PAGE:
@ 2020-01-07  9:43 ` ullbeking
  2020-01-07 14:53   ` Dan Cross
  2020-01-07 19:35   ` Rodrigo G. López
  2020-01-07 15:03 ` Clem Cole
  2020-01-07 15:50 ` [TUHS] screen editors Thomas Paulsen
  5 siblings, 2 replies; 118+ messages in thread
From: ullbeking @ 2020-01-07  9:43 UTC (permalink / raw)
  To: tuhs


7 Jan 2020 02:32:11 Doug McIlroy :
> Sam was the first screen editor that I deemed worthwhile, and I
> still use it today.

I would like to experiment with Sam and run it on various *nix operating systems. There seems to be many ports.

Do I need to install some kind of Plan 9 emulation layer (in user space), which Sam builds and runs on? Obviously I'm referring to Russ Cox's libraries and user space tools.

Is it necessary to have a p9 environment to gain the most advantage of a tool like Sam? Or, is it possible for it still to function well as a transplant in a new environment such as *nix?

In that second case, what are the well ported versions of Sam that build and run directly on the target environment?

Andrew



^ permalink raw reply	[flat|nested] 118+ messages in thread

* Re: [TUHS] screen editors
  2020-01-07  9:43 ` ullbeking
@ 2020-01-07 14:53   ` Dan Cross
  2020-01-07 19:35   ` Rodrigo G. López
  1 sibling, 0 replies; 118+ messages in thread
From: Dan Cross @ 2020-01-07 14:53 UTC (permalink / raw)
  To: ullbeking; +Cc: The Eunuchs Hysterical Society


[-- Attachment #1: Type: text/plain, Size: 1318 bytes --]

On Tue, Jan 7, 2020 at 4:50 AM <ullbeking@andrewnesbit.org> wrote:

> 7 Jan 2020 02:32:11 Doug McIlroy :
> > Sam was the first screen editor that I deemed worthwhile, and I
> > still use it today.
>
> I would like to experiment with Sam and run it on various *nix operating
> systems. There seems to be many ports.
>
> Do I need to install some kind of Plan 9 emulation layer (in user space),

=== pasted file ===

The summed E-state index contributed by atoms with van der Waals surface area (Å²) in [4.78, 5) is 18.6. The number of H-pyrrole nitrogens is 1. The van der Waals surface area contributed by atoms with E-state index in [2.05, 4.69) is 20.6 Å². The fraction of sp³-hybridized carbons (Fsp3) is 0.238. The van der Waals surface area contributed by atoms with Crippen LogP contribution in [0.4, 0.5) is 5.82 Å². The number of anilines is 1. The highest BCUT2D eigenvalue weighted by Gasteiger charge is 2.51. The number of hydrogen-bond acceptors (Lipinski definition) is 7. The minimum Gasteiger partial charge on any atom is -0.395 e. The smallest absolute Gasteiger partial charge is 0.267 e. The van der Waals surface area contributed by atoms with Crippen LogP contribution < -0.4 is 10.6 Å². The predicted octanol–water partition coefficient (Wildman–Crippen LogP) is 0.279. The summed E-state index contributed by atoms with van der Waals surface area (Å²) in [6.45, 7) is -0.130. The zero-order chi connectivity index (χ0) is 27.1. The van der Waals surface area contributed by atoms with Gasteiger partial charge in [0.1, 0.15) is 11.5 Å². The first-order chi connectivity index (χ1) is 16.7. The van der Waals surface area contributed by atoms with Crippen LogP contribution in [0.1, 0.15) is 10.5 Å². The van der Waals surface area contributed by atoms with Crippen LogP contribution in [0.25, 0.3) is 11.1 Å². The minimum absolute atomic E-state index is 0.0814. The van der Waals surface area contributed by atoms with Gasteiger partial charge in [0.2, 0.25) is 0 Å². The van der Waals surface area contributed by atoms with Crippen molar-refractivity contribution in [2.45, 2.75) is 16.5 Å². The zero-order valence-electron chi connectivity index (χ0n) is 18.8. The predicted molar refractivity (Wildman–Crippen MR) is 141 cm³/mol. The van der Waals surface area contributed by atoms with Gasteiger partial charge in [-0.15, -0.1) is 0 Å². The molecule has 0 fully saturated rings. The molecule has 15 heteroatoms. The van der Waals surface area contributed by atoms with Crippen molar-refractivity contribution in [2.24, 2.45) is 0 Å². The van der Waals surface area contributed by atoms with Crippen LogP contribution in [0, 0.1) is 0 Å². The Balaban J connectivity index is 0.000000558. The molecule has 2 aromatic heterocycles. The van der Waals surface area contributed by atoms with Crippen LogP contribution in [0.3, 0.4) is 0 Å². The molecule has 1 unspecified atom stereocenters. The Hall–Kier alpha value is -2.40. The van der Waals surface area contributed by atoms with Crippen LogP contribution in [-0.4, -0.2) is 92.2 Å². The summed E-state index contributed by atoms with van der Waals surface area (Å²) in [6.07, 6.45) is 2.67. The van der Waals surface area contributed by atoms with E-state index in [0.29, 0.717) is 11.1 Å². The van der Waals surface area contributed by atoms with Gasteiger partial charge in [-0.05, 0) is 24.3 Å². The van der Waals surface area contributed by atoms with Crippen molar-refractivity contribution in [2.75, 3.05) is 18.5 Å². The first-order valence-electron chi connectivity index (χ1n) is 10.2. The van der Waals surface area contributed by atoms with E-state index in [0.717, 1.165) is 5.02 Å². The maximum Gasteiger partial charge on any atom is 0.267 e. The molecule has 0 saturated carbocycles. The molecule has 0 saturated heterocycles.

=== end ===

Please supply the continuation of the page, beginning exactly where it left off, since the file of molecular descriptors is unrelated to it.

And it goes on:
> which Sam builds and runs on? Obviously I'm referring to Russ Cox's
> libraries and user space tools.
>
> Is it necessary to have a p9 environment to gain the most advantage of a
> tool like Sam? Or, is it possible for it still to function well as a
> transplant in a new environment such as *nix?
>
> In that second case, what are the well ported versions of Sam that build
> and run directly on the target environment?
>

It is not necessary to have a plan 9 environment to take advantage of Sam,
and there was once a port for Unix that worked outside of the usual Plan 9
world. Indeed, Sam got its start on Unix.

However, I dare say that the best port to use is the one from plan9port:
Sam continued to evolve on plan9, if only gaining incremental improvements
after the early Unix years. By using the plan9port version, you'll pick up
on those changes (though I can't really enumerate them anymore).

        - Dan C.

[-- Attachment #2: Type: text/html, Size: 1715 bytes --]

^ permalink raw reply	[flat|nested] 118+ messages in thread

* Re: [TUHS] screen editors
  2020-01-07  2:31 [TUHS] screen editors Doug McIlroy
                   ` (3 preceding siblings ...)
  2020-01-07  9:43 ` ullbeking
@ 2020-01-07 15:03 ` Clem Cole
  2020-01-08 21:43   ` [TUHS] screen editors (FRED) Greg A. Woods
  2020-01-07 15:50 ` [TUHS] screen editors Thomas Paulsen
  5 siblings, 1 reply; 118+ messages in thread
From: Clem Cole @ 2020-01-07 15:03 UTC (permalink / raw)
  To: Doug McIlroy; +Cc: The Eunuchs Hysterical Society


[-- Attachment #1: Type: text/plain, Size: 2549 bytes --]

On Mon, Jan 6, 2020 at 9:32 PM Doug McIlroy <doug@cs.dartmouth.edu> wrote:

> > but…damn, even ex/vi 3.x is huge
>
> It was so excesssive right from the start that I refused to use it.
> Sam was the first screen editor that I deemed worthwhile, and I
> still use it today.
>
> Doug
>
Oh so true; although the early version from 2BSD was smaller.   I bet my
fingers are still only using much of that subset ;-)  But I certainly
watched it grow and grow over the years.   I'm really not so sure about
'vim' -- it has become as much of a feature sink as emacs.

FWIW: When I went from PDP-10 land to UNIX, I learned ed for 5th edition
and somewhat pined for a screen editor.   Soon after upgrading to 6th
edition at CMU, we found a visual editor called Fred - the Friendly Editor,
from Cornell IIRC (I think it's on the original USENIX tape but I don't
remember how we got it).  I had to hack in the Perkin-Elmer Fox terminal